Dennis Bennett defines a word of knowledge was a “supernatural revelation of facts past, present, or future which were not learned through the efforts of the natural mind. It may be described as the Mind of Christ being manifested to the mind of the believer, and is given when needed in a flash of time (1Cor 2:16). This gift is used to protect the Christian, to show how to pray more effectively, or to show him how to help others.” A word of wisdom often is given in conjunction with the word of knowledge in order to show how to apply the information God has revealed. In the Old Testament, Nathan the prophet received a word of knowledge regarding David’s affair with Bathsheba, as well as wisdom to know how to bring the king to repentance (2 Sam 12:1-14). The prophet Elisha knew in his heart about Gehazi’s greedy act and therefore was able to expose his hypocrisy (2 Kings 5:20-27). Jesus our Lord knew the evil thoughts of the scribes (Mt 9:2-6) and the natural history of the Samaritan woman (John 4:17-19). A word of knowledge enabled Peter to rebuke Ananias and Sapphira for their lying wickedness (Acts 5:1-9).
Gift of faith
The three dynamic gifts provide extraordinary powers to effect changes in the lives and circumstances of both saints and sinners. The gift of faith is not saving faith, which a man exercises when on the basis of God’s word he trusts in Christ to redeem him. Nor is it the faith of Gal. 5:22, one of fruits of the Spirit, which develops in the believer as faithfulness or fidelity. The gift of faith, according to Dennis Bennett, is “a sudden surge of faith, usually in a crisis, to confidently believe without a doubt, that as we act of speak in Jesus Name it shall come to pass.” This is the wonder working faith that Jesus said can move mountains (Mt 17:20; 21:21; Mark 11:22-24; Lk 17:6; 1 Cor 13:2). As Lenski says, by means of this charisma, things that are otherwise impossible are actually accomplished in the course of our service unto the Lord. This gift frequently operated through Elijah and Elisha in the Old Testament. Think of Elijah’s faith when he prepared for the fire to fall from heaven and when he announced that rain would come! (1 Kings18:22-38, 41-45). Daniel had the gift of faith when he “stopped the mouths of lions” (Heb 11:33; Dan 6:22). George Mueller’s orphanages at Bristol, England, for 2000 children, and Hudson Taylor’s obtaining 100 missionaries to evangelize the interior of China are modern-day examples of the gift of dynamic faith in action.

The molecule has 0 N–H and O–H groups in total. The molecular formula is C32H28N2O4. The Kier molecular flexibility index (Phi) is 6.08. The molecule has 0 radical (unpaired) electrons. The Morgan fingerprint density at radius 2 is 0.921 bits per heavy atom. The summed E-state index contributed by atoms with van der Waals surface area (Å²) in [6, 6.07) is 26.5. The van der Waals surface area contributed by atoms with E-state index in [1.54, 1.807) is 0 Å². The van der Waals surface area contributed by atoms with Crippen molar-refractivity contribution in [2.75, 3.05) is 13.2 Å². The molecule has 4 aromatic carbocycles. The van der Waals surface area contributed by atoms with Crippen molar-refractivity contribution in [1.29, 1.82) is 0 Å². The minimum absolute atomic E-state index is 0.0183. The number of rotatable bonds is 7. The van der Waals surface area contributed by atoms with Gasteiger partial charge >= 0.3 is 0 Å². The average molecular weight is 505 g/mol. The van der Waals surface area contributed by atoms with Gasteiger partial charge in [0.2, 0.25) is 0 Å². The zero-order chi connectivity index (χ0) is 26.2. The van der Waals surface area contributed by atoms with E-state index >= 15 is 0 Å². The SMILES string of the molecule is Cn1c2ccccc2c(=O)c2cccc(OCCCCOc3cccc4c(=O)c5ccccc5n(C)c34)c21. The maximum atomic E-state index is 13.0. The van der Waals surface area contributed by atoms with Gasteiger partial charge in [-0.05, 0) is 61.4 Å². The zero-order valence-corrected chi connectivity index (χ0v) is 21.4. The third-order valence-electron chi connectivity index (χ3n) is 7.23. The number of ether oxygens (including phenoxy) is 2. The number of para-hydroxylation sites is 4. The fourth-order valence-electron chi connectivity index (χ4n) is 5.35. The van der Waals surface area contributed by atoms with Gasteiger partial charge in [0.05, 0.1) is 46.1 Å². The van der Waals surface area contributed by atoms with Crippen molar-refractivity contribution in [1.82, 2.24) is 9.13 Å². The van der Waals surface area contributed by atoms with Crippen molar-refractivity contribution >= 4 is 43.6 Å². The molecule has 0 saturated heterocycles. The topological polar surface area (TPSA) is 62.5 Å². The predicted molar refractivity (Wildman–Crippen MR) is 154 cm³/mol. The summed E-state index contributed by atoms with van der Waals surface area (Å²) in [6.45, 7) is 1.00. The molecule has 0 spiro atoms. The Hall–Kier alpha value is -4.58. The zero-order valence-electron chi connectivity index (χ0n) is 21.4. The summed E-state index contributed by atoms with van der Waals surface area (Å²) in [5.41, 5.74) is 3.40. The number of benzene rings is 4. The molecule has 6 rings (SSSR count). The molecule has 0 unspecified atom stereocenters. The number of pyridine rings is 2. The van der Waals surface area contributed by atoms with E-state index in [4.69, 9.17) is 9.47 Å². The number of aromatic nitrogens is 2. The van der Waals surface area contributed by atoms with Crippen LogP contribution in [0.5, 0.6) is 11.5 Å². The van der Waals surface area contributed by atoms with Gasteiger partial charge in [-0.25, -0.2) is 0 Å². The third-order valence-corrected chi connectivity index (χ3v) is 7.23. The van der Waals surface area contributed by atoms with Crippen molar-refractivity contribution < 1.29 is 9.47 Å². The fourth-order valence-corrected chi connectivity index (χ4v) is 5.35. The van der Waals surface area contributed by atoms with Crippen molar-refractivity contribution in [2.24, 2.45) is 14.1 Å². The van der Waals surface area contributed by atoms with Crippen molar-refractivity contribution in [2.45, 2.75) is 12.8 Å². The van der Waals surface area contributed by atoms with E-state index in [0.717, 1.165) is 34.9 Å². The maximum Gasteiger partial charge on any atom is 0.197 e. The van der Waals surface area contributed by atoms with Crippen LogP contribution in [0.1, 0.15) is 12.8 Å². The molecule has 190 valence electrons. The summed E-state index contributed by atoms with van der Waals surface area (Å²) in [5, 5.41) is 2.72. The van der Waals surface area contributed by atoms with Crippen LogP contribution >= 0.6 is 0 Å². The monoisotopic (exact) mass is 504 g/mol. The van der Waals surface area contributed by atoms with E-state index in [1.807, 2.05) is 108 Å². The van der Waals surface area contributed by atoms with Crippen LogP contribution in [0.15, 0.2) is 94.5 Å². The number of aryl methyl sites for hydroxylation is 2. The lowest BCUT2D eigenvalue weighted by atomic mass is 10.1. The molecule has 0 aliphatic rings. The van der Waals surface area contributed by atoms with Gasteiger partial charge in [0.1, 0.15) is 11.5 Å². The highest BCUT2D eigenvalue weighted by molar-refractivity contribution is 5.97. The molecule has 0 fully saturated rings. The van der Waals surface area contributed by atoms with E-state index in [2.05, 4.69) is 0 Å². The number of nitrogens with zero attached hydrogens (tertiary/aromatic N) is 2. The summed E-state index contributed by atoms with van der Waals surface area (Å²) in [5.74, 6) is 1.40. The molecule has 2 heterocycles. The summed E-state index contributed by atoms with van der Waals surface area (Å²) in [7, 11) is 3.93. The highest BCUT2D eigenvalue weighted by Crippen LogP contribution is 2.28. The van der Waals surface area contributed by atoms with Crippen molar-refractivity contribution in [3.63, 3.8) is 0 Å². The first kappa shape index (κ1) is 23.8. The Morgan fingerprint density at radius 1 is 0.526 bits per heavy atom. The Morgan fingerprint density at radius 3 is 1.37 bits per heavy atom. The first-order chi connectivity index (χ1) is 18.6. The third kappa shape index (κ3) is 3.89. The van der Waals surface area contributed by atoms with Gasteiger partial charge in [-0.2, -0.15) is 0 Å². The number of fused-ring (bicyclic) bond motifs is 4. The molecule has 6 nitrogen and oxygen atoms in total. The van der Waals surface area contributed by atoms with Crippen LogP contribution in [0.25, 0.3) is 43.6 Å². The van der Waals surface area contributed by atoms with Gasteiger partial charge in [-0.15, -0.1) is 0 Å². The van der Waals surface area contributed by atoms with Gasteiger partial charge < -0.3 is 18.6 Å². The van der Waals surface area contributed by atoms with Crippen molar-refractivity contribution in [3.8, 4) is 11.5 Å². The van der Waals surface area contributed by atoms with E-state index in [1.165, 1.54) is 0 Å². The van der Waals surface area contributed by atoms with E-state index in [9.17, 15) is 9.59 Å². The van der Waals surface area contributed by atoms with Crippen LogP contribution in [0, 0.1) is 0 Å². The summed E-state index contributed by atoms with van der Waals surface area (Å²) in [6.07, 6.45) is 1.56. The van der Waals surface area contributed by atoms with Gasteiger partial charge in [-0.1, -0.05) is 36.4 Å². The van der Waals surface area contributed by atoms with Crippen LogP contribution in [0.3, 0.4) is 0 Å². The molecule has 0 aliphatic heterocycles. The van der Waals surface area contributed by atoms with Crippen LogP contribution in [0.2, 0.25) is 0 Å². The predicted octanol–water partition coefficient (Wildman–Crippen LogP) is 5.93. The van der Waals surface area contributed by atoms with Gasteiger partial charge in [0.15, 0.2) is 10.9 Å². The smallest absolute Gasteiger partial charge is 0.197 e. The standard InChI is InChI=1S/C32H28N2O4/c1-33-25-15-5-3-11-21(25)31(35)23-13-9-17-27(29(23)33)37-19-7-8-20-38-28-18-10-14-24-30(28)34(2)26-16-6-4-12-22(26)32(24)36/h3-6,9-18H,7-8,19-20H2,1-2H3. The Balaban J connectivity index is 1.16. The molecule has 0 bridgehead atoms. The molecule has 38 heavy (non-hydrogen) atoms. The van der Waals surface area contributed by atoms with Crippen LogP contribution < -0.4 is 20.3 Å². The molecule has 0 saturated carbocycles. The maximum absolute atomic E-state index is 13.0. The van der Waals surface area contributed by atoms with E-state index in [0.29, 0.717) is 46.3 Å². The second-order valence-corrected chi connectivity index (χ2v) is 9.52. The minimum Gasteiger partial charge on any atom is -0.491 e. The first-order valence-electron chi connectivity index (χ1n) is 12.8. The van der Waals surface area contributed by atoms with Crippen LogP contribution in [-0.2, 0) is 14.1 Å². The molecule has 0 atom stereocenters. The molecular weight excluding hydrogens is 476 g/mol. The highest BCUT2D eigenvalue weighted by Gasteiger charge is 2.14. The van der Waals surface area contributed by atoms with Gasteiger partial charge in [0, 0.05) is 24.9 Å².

Gift of healings and workings of powers
The next two gifts appear in the Greek as plurals: literally, “charismatic gifts of healings’ and “workings of powers.” The plurals indicate that all healings and all miracles are in each separate case a supernatural operation of the Spirit. As Bittlinger says, “Every healing is a special gift. In this way the spiritually gifted individual stands always in new dependence upon the divine Giver.” Lenski explains: “In each instance a specific intimation came to them from the Spirit that the act should be performed, and not until that moment did it occur, but then I always too place without fail.” Peter and John for instance, had passed the lame beggar at the Gate Beautiful many a time, but not until a certain day did the spirit prompt them to channel healing to him (Acts 3:1-8). This principle explains why a Spirit-filled Christian cannot go into a hospital and administer healing to every sick person he sees. The plural nouns also indicate the different kinds of diseases and afflictions, requiring different sorts of healing. The implication may be that a certain person is especially used in bringing healing to those suffering from a certain disease or group of diseases.